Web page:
Last Tuesday (February 12) was Abraham Lincoln’s birthday, and in celebration we decided we wanted to try something new. The Library has always been lucky enough to have gracious supporters, and over the years they’ve given us some very cool things. One gift in particular fit perfectly with Lincoln’s birthday; back in 1940, Mrs. William F. Bevan donated an original presidential appointment signed by Abraham Lincoln.
One of the top perks of working in Special Collections is the opportunities I get to actually touch history. It’s a privilege to be able to get this close, and to help others get close, to a document that actually crossed the desk of one of our greatest presidents, something that was actually in his hands. It’s what people mean, I guess, by bringing history alive. The actual original stuff of history makes it real, especially if you’re only kind of interested in it. For example, to me, history is the ancient Greeks and the Romans. I love them. I love the period, the philosophy, how radically different life was to them. I’ll read almost anything about them. But other time periods aren’t quite as real to me. That’s where primary sources make the difference.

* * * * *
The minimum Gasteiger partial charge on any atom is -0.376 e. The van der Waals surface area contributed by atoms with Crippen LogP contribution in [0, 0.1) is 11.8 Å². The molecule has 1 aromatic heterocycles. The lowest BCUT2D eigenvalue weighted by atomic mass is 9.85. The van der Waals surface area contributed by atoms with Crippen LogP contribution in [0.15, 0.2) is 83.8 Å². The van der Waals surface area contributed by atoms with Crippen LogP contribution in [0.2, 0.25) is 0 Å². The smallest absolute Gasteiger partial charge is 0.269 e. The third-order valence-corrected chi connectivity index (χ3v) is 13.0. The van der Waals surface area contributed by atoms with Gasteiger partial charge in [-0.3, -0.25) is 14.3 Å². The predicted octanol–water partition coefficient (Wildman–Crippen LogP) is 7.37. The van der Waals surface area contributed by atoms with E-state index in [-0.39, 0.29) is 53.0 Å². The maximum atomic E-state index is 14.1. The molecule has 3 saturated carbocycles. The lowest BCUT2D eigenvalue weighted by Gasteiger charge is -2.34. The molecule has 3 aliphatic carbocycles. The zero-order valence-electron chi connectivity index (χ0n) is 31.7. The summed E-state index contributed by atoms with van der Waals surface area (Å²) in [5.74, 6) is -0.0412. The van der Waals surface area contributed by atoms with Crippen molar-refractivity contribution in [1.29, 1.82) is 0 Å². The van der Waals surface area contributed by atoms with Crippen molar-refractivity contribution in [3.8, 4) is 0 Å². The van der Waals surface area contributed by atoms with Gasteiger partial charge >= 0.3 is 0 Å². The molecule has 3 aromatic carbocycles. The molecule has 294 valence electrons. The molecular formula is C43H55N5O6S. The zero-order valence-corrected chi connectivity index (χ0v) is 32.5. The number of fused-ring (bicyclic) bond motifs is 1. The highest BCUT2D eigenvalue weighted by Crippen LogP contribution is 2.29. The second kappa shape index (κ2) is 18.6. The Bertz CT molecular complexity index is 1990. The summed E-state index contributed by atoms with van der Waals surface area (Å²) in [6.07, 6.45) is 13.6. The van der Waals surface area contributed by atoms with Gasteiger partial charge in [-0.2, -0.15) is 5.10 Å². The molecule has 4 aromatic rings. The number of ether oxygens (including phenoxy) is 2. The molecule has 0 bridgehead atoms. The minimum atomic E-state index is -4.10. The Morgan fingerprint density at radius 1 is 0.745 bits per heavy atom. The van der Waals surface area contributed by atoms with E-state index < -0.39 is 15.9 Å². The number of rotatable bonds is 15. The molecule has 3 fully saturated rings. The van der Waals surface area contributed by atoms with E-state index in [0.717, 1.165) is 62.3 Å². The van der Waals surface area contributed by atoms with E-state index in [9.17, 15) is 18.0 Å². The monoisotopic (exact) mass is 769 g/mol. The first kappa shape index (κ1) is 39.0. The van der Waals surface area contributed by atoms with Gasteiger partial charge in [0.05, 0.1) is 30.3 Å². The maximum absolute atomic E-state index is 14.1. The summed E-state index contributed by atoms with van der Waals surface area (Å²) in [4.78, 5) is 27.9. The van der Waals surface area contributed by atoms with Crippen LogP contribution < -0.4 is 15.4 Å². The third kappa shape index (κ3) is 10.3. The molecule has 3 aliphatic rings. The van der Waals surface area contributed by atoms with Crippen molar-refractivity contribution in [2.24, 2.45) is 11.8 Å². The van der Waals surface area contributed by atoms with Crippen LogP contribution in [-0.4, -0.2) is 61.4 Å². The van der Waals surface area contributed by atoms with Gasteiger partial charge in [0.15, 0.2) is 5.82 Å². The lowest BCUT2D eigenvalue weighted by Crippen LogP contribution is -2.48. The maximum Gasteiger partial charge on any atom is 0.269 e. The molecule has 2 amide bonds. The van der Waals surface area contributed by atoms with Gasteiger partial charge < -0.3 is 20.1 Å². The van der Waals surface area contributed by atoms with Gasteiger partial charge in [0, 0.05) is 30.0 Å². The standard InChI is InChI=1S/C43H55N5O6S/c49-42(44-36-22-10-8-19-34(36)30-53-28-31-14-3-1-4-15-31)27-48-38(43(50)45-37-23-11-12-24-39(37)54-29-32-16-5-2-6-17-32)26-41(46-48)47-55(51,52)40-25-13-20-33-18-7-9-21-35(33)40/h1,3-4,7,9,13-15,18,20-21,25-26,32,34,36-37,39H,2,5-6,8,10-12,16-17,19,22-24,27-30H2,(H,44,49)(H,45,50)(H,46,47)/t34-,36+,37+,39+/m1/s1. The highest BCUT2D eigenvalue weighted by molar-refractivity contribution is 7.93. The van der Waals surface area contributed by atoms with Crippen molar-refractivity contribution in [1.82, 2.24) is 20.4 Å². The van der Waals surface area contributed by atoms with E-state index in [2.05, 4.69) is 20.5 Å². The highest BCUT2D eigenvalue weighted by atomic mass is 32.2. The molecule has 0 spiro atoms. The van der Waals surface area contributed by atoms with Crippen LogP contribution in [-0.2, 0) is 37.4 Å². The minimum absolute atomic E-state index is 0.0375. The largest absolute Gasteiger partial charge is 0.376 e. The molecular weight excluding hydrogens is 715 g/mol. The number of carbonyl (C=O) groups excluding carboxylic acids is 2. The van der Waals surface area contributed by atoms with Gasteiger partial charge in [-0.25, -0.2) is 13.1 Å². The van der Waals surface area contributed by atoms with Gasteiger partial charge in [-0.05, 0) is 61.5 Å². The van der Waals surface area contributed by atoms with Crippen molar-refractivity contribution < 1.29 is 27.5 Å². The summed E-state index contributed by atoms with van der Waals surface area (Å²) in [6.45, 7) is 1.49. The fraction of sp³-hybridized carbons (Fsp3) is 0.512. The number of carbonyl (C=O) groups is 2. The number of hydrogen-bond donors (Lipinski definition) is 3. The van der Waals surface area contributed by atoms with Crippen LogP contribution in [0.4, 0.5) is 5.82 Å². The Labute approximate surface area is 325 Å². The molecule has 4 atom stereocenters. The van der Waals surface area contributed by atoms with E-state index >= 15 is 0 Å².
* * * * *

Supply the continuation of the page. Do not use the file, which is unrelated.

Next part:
I can’t say I’m overly fascinated by the Civil War period beyond its obvious and undeniable importance, but I also can’t deny the amazing moment I experience when I realize this document must have been in Lincoln’s hand less than a month after he signed the Emancipation Proclamation, or perhaps just moments after thinking of the terrible costs of the war. Looking at the real thing brings all that to me in a moment.
I’d love to be able to exhibit this longer, but because of the age and nature of the paper it’s really best to limit its exposure. In order to exhibit a document like this we had to protect it from the light as much as possible. The Main Hall in the Central Library has enormous skylights, so we knew we would have to limit the display to one day; but even for that short a period of time it needed to be properly kept. So here’s a hearty thanks to Martha Edgerton who was able to use a frame with ultra violet (UV) protection and build a wonderful box for its exhibition. I think it came off nicely.